Classic Reprints Did you know that the NEHGS Book Store offers library-quality copies of over 10,000 rare and out-of-print books? Some titles ordered by recent customers include:
Search the entire Classic Reprints catalog. If you would like a list of FAQs and search tips for the Classic Reprints catalog, simply send an email with "Classic Reprints" in the subject line to firstname.lastname@example.org.
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Upcoming Education Programs
Getting Started in GenealogyWednesdays, February 15, 22, 296 –8 p.m.How does one go about getting started in genealogy? There are plenty of websites, libraries, and printed sources available, but access to all that information can leave a beginner feeling overwhelmed. Let an NEHGS expert help navigate the first steps in tracing family history. Senior Researcher Rhonda R. McClure will share her knowledge and helpful strategies for beginning a family history journey in this three-part course. Pass this information on to that friend or family member who has been looking for the right place to start their own research! Tuition: $30. Registration required; register online or by phone at 617-226-1226.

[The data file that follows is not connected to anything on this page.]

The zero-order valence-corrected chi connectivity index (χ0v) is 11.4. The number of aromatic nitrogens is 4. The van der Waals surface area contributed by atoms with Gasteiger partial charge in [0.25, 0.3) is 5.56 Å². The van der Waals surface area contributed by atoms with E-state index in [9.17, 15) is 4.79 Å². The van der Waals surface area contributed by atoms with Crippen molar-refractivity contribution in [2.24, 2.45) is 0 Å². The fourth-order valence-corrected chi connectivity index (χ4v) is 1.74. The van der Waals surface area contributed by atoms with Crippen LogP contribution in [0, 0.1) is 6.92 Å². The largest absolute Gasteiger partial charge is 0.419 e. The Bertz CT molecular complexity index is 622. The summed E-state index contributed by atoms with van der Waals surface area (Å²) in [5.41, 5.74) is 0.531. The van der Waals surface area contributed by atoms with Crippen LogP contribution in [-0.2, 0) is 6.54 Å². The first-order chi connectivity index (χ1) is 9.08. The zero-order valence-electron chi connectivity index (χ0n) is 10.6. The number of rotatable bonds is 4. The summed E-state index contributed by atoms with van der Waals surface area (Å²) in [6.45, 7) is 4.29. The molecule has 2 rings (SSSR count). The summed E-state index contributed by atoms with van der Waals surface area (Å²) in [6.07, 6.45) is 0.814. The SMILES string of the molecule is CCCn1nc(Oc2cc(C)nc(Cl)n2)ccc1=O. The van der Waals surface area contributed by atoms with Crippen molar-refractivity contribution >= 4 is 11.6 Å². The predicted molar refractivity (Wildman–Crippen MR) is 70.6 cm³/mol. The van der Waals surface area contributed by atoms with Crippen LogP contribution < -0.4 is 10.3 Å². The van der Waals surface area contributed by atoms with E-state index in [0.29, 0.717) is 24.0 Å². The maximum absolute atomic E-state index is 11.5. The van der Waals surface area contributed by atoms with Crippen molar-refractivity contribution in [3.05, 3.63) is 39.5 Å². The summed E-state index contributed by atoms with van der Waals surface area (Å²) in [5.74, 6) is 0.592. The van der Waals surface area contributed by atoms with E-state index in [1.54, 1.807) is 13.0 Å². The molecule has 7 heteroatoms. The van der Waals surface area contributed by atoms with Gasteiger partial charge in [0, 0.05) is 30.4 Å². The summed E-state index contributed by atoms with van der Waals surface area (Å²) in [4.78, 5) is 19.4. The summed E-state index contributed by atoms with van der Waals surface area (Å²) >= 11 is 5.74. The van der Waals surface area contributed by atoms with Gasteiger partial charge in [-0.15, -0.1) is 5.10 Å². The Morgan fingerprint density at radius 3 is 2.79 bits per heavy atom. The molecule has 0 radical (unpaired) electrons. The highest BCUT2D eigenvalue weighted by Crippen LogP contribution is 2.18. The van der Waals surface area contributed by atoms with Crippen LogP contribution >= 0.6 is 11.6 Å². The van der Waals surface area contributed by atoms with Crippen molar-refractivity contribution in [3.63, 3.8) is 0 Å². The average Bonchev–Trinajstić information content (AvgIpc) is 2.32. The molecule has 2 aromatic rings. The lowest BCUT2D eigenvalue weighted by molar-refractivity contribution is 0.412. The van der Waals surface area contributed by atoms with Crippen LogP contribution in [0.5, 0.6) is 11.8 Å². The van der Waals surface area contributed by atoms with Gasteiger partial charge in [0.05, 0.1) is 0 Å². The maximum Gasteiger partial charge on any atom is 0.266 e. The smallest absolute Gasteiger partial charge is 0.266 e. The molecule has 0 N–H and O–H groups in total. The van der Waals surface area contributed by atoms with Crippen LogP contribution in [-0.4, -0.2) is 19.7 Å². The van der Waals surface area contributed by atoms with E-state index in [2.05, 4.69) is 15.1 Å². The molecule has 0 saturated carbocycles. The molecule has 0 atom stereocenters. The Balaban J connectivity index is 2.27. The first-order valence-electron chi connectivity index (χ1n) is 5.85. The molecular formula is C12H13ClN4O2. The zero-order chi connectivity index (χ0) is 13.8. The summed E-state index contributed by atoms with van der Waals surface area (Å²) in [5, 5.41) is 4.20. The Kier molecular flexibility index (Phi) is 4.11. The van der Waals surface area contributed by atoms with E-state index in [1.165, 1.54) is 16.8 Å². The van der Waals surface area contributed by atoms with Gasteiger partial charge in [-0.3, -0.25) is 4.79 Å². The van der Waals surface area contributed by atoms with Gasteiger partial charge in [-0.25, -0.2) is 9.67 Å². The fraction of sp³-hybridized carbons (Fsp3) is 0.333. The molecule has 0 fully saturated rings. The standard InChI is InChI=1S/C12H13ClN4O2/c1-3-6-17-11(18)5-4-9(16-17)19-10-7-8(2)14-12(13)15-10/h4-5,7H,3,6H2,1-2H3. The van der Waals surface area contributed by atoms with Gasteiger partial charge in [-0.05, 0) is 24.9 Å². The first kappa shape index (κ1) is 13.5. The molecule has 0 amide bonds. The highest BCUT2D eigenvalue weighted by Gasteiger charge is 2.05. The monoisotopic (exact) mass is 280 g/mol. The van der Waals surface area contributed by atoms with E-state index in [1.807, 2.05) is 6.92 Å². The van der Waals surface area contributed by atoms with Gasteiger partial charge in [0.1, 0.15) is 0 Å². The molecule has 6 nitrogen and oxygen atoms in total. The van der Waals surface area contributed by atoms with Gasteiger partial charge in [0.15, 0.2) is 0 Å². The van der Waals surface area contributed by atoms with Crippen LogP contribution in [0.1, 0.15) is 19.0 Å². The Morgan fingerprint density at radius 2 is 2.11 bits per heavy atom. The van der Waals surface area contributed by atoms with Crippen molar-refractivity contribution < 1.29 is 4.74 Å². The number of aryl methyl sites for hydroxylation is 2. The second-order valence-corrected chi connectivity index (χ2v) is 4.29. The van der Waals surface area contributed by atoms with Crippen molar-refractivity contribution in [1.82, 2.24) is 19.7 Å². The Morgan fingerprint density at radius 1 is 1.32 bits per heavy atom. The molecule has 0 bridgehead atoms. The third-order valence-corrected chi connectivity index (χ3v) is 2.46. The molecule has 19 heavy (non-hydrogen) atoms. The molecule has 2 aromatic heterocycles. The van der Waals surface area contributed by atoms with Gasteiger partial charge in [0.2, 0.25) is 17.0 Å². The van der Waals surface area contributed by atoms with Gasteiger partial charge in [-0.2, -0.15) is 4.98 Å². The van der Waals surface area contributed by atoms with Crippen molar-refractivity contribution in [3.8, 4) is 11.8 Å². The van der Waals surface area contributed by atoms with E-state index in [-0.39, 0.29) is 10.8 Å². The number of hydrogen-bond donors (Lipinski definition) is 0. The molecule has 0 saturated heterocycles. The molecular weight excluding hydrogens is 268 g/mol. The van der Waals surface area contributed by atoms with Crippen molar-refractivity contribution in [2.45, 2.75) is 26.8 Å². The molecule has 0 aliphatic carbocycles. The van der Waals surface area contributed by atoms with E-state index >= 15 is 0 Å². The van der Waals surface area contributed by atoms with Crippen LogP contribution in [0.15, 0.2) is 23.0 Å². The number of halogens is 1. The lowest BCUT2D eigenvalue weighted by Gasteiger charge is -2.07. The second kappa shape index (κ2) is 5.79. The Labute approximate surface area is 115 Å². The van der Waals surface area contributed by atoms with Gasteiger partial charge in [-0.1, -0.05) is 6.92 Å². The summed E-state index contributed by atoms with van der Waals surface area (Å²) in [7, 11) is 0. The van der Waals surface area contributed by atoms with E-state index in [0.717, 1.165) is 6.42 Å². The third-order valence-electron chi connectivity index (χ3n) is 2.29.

More information is available on AmericanAncestors.org.